Técnicas Eletrofisiológicas Cardíacas/métodos , Coração/efeitos dos fármacos , Canais Iônicos/antagonistas & inibidores , Ramos Subendocárdicos/efeitos dos fármacos , Potenciais de Ação/efeitos dos fármacos , Potenciais de Ação/fisiologia , Animais , Antiarrítmicos/farmacologia , Butilaminas/farmacologia , Bloqueadores dos Canais de Cálcio/farmacologia , Cisaprida/farmacologia , Cães , Relação Dose-Resposta a Droga , Avaliação Pré-Clínica de Medicamentos/instrumentação , Avaliação Pré-Clínica de Medicamentos/métodos , Estimulação Elétrica , Técnicas Eletrofisiológicas Cardíacas/instrumentação , Feminino , Coração/fisiologia , Técnicas In Vitro , Canais Iônicos/fisiologia , Síndrome do QT Longo/diagnóstico , Síndrome do QT Longo/fisiopatologia , Masculino , Microeletrodos , Fenetilaminas/farmacologia , Ramos Subendocárdicos/fisiologia , Reprodutibilidade dos Testes , Sulfonamidas/farmacologia , Verapamil/farmacologia
13.
Biochem Biophys Res Commun ; 351(1): 273-80, 2006 Dec 08.
Artigo em Inglês | MEDLINE | ID: mdl-17056009

RESUMO

The phenothiazine antipsychotic agent thioridazine has been linked with prolongation of the QT interval on the electrocardiogram, ventricular arrhythmias, and sudden death. Although thioridazine is known to inhibit cardiac hERG K(+) channels there is little mechanistic information on this action. We have investigated in detail hERG K(+) channel current (I(hERG)) blockade by thioridazine and identified a key molecular determinant of blockade. Whole-cell I(hERG) measurements were made at 37 degrees C from human embryonic kidney (HEK-293) cells expressing wild-type and mutant hERG channels. Thioridazine inhibited I(hERG) tails at -40mV following a 2s depolarization to +20mV with an IC(50) value of 80nM. Comparable levels of I(hERG) inhibition were seen with physiological command waveforms (ventricular and Purkinje fibre action potentials). Thioridazine block of I(hERG) was only weakly voltage-dependent, though the time dependence of I(hERG) inhibition indicated contingency of blockade upon channel gating. The S6 helix point mutation F656A almost completely abolished, and the Y652A mutation partially attenuated, I(hERG) inhibition by thioridazine. In summary, thioridazine is one of the most potent hERG K(+) channel blockers amongst antipsychotics, exhibiting characteristics of a preferential open/activated channel blocker and binding at a high affinity site in the hERG channel pore.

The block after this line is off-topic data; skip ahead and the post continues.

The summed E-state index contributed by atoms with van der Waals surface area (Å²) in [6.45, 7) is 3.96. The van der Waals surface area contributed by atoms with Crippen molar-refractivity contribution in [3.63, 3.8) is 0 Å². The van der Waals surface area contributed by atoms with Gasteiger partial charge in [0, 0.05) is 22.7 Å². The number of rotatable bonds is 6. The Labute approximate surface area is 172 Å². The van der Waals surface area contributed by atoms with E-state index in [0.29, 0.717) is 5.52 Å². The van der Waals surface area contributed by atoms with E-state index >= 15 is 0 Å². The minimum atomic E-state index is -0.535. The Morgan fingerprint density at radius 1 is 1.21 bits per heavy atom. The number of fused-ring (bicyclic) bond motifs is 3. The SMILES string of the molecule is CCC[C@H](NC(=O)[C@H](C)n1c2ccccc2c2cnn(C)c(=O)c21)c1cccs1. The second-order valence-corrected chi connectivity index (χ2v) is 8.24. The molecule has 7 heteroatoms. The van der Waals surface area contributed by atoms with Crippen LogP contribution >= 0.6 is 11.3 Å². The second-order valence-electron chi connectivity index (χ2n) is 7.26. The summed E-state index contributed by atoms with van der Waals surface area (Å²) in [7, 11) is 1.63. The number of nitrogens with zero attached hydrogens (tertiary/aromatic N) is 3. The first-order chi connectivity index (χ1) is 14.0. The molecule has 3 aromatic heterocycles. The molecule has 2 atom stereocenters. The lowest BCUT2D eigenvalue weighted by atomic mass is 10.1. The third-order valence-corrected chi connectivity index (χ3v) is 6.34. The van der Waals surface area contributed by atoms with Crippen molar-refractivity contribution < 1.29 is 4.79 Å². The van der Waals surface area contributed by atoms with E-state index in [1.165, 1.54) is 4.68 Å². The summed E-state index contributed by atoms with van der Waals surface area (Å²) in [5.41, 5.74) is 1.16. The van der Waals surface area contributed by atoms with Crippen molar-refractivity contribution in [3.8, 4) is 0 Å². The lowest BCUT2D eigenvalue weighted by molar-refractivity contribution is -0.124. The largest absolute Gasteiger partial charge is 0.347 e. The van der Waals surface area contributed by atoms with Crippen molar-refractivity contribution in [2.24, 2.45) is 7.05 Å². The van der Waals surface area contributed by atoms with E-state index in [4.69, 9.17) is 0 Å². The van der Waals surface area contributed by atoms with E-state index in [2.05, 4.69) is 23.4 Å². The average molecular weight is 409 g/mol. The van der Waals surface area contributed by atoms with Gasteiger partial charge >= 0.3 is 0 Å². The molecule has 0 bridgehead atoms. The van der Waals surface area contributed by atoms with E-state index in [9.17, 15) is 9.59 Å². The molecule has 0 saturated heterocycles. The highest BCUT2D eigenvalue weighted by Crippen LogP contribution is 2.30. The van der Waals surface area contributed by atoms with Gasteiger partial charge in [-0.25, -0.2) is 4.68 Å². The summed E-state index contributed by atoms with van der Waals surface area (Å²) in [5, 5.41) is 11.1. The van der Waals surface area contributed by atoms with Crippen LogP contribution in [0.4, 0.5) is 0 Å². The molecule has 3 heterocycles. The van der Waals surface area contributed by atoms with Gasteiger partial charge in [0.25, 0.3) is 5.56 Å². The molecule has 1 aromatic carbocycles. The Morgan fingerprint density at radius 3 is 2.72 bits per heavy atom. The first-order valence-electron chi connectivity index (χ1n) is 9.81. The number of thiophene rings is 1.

Assuntos
Clorpromazina/administração & dosagem , Canais de Potássio Éter-A-Go-Go/fisiologia , Ativação do Canal Iônico/fisiologia , Rim/fisiologia , Potenciais da Membrana/fisiologia , Antipsicóticos/administração & dosagem , Linhagem Celular , Relação Dose-Resposta a Droga , Canal de Potássio ERG1 , Canais de Potássio Éter-A-Go-Go/química , Humanos , Rim/efeitos dos fármacos , Potenciais da Membrana/efeitos dos fármacos , Estrutura Terciária de Proteína , Relação Estrutura-Atividade
14.
J Pharmacol Toxicol Methods ; 54(2): 183-8, 2006.
Artigo em Inglês | MEDLINE | ID: mdl-16567113

RESUMO

INTRODUCTION: To account for heart rate-induced changes in the QT interval, correction formulas are generally applied to normalize the QT interval for heart rate. None of these formulas is entirely accurate because correction or normalization of any parameter in biology may introduce an additional source of variation in estimating the parameter. In this article, a one-step approach for the statistical analysis of the QT interval was proposed based on modeling the functional relationship between the QT interval and heart rate. METHODS: The QT-HR relationship was incorporated into the statistical analysis to provide a model-based correction. This was accomplished by including HR as a covariate in the QT interval analysis. The approach was demonstrated using data generated from Lilly Research Laboratories. We compared the false positive rate and statistical power of QT, QTcF, and the proposed one-step method. RESULTS: We found the one-step method demonstrated the greatest sensitivity in detecting a QT interval change without an increase in the false positive rate. It was shown that the one-step QT analysis could detect a 5%-6% increment of the QT interval. This is approximately equivalent to an increase of 11-13 ms in QT interval in beagle dogs. DISCUSSION: Several advantages and unique features of the one-step method are discussed. These include evaluating treatment effect on QT without applying a heart rate correction formula and estimating QT difference flexibly at any selected heart rate. In addition to the linear QT-HR relationship, other functional relationships can be easily implemented to this approach.